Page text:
Generally: Denmark is a very safe country, with almost no risk of natural disasters or animal attacks there is one rare poisonous snake, the European viper (Hugorm, as well as the fish called "FjÃ¦sing", but its bite is not generally lethal. Its bite, however, is strong enough to be lethal to children and the elderly, so medical treatment is always encouraged). Compared to most other countries crime and traffic are only minor risks, and most crime visitors are likely to encounter is non violent pickpocketing.
On footin cities Danes drive by the rules, and they have every expectation that pedestrians do the same. Therefore, it is important to obey Walk/Don't Walk signals and avoid jaywalking in cities, simply because cars will not slow down since you're not supposed to be there. Also, take good notice of the dedicated bike lanes when crossing any street to avoid dangerous situations as bikers tend to ride fast and have right of way on these lanes.
On the beach: Don't bathe alone. Don't get too far away from land. Swim along the coast rather than away from it. In some areas undertow is a danger, and kills a number of tourists every year, but will mostly be signed at the beach. On many beaches, flags inform of water quality. A blue flag means excellent water quality, green flag means good water quality, red flag means that bathing is not advised. A sign with the text "Badning forbudt" means that bathing is forbidden. Obey these signs, as it often means that the water is polluted with poisonous algae, bacteria, or chemicals, or that there is a dangerous undertow.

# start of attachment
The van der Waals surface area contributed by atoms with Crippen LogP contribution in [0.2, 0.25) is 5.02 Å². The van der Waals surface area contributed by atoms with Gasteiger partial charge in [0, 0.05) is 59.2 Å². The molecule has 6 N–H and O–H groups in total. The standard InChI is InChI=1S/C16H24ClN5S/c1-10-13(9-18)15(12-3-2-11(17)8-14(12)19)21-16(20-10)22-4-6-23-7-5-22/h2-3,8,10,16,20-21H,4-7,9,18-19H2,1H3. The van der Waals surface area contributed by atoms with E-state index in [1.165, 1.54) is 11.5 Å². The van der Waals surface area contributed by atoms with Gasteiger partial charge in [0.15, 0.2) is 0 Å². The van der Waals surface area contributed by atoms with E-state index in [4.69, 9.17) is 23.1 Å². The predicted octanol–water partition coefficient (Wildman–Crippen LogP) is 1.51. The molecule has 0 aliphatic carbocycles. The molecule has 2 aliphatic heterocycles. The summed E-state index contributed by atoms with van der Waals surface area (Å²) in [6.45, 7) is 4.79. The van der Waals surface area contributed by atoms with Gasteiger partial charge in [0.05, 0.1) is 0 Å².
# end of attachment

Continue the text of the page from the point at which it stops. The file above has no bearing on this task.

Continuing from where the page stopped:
In the city: A few districts in major cities are probably best avoided at night by the unwary, or by lone women - but reverse of the trends in North America, it is often the ghettos in the suburbs that are unsafe, rather than the downtown areas.